• As COVID-19 cases drove a surge in demand for N95 masks during the first wave of the pandemic.  One year later, the N95 market is still constrained, but not in active shortage.
  • 3M has dramatically increased production.

Surgical & isolation masks 

  • Usage of surgical and isolation masks tripled between June 2020 and March 2021.
  • By February 2021, surgical mask spend was about 100 percent higher than February 2020. 

Protective Clothing

  • When manufacturers began prioritizing N95s and other masks, isolation gown supply compressed.
  • Isolation gowns surpassed N95 masks as the top PPE shortage concern by mid-April 2020, with 74 percent of health systems saying gowns were their top concern.
  • Gown purchasing was up about 100 percent in February and March this year compared to February 2020. 

Costs Still Well Above Pre-COVID Levels

There were exponential cost increases in PPE last year, especially on products going to the Health Care segment like gloves, gowns and masks.

Some have rolled back, but many are still well above pre-COVID levels. Nitrile gloves, in particular, are still nearly 70% above 2019 and expected to potentially increase further (as forecasted by Ansell in a May 20201 Market Updated). Fact.MR summed it as: “Sky-high demand for nitrile disposable gloves from the medical sector is aiding manufacturers, while initiatives undertaken by private and government organizations are spurring the growth of the market”. Protective clothing (+17%) and shoe covers (+15%) are still high. N95 masks have fallen back with the dramatic increase in manufacturing by 3M.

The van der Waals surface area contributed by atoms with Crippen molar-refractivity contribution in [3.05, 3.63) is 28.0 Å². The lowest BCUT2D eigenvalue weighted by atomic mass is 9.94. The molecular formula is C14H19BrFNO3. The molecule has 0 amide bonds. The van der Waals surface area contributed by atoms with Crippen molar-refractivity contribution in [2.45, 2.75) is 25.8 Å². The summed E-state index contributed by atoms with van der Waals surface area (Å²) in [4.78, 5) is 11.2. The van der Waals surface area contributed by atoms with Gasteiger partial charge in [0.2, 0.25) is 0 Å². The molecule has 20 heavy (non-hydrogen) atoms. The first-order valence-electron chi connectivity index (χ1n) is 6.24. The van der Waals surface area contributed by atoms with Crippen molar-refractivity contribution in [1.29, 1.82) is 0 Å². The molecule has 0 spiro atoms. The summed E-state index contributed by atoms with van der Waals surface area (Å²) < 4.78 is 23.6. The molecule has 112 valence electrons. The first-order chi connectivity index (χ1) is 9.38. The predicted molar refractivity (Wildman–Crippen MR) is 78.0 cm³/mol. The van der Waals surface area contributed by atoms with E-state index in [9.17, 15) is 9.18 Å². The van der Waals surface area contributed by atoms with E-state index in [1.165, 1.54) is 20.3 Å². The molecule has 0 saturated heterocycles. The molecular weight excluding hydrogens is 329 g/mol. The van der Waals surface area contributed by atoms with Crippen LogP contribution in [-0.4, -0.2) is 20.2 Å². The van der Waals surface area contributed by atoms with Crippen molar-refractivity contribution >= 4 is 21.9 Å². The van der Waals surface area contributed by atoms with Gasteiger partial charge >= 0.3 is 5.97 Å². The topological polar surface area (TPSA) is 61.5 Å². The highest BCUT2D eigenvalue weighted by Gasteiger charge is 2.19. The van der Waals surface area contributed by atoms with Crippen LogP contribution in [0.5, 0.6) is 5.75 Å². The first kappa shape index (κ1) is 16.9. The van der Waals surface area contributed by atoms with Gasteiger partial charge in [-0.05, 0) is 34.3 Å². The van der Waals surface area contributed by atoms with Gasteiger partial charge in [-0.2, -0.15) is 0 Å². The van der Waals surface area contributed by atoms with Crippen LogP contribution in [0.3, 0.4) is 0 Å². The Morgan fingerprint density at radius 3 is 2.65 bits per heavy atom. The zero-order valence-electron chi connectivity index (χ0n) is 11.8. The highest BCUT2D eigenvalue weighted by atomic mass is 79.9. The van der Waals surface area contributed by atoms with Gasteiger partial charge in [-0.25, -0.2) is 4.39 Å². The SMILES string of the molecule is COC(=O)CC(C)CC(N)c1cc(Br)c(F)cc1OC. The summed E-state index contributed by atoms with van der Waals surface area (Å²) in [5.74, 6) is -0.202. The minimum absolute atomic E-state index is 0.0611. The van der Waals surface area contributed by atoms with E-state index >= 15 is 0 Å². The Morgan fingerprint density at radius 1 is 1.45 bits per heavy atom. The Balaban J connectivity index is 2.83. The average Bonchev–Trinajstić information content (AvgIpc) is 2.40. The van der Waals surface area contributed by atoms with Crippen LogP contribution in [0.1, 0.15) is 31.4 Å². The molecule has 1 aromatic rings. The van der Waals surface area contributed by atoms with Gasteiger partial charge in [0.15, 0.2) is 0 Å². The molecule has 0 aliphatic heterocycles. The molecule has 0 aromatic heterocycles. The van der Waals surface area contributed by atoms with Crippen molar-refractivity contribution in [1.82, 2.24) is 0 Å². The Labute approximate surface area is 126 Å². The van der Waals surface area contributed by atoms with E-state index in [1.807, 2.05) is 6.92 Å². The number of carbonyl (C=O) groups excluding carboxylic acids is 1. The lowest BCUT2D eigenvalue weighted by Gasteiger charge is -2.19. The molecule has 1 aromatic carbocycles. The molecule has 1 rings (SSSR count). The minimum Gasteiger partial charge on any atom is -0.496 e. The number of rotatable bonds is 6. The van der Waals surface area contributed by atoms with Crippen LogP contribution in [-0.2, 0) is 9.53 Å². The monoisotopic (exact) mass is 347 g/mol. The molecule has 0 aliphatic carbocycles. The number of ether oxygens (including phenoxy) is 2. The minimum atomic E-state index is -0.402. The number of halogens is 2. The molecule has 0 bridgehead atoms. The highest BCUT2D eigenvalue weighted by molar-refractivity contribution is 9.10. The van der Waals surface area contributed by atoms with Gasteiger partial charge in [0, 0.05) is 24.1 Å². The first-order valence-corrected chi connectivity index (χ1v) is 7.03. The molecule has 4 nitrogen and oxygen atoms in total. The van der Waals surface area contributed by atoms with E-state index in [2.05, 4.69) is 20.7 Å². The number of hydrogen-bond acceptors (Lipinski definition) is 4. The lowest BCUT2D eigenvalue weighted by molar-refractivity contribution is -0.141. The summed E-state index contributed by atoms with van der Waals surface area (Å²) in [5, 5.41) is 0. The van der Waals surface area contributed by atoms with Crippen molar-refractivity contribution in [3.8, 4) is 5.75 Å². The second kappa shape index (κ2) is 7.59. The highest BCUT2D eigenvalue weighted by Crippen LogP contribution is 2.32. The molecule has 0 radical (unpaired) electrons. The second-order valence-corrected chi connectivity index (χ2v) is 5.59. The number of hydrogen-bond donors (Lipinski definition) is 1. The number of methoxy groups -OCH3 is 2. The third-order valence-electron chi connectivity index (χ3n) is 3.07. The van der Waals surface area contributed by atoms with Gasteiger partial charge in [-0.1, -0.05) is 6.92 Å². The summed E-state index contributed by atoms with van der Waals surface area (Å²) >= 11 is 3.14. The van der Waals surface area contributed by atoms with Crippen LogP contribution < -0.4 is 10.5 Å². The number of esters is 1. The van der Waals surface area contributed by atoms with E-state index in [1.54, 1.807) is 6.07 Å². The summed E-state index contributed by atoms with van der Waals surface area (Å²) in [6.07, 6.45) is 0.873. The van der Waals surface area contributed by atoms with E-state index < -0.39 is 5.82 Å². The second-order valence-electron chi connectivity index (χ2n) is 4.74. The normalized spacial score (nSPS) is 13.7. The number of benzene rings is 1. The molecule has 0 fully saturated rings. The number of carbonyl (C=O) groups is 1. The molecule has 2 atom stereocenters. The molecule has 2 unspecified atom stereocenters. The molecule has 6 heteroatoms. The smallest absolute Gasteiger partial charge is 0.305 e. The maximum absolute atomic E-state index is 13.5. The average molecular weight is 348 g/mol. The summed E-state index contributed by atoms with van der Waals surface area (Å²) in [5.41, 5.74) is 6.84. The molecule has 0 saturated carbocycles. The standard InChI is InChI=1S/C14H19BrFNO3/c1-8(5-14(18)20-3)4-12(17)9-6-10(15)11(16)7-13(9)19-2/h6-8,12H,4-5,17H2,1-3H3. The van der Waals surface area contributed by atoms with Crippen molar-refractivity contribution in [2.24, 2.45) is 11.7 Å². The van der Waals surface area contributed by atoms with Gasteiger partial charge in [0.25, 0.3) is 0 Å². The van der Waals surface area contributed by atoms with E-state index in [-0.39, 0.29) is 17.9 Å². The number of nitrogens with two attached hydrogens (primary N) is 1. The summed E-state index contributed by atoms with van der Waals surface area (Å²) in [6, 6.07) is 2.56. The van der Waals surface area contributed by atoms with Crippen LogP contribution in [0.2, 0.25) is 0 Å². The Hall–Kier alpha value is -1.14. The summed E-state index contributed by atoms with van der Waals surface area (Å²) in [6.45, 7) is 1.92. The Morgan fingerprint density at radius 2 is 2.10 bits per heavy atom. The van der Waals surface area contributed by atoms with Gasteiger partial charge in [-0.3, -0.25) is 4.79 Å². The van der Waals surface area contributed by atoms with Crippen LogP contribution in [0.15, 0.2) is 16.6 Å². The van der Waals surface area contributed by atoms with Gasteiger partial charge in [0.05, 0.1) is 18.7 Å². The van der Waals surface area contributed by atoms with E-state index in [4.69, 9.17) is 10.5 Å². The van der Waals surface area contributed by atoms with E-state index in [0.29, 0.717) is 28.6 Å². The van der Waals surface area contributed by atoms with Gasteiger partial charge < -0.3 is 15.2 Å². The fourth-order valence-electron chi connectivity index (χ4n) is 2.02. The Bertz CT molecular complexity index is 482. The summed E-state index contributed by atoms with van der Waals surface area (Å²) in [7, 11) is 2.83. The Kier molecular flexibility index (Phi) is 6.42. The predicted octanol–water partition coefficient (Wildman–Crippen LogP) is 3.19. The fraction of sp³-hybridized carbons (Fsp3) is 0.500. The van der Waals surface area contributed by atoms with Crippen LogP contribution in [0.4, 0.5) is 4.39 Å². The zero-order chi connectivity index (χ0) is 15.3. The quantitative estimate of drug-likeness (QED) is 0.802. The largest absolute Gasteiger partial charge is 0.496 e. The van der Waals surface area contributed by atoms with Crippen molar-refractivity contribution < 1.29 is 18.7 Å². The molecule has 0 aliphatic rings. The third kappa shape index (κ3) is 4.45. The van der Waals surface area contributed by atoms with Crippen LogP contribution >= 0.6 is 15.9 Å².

The World Health Organization has warned that “severe and mounting disruption to the global supply of personal protective equipment (PPE) – caused by rising demand, panic buying, hoarding and misuse – is putting lives at risk from the new coronavirus outbreaks and other infectious diseases”.

Be Careful with Alternate Sources

Many new manufactures emerged in 2020 – especially those with capabilities to manufacture similar products switching to PPE. They were trying to help in a difficult situation. However, there have been cases where such products that do not meet OSHA requirements and even outright fraud. Both Ansell and 3M have issued warnings and guidelines – especially on disposable gloves and N95 respirators. 

Steps for “Next Time” 

A lot has been written about key lessons learnt and steps to take for “the next time”. Four actions stand out for companies to seriously include in their planning for the future.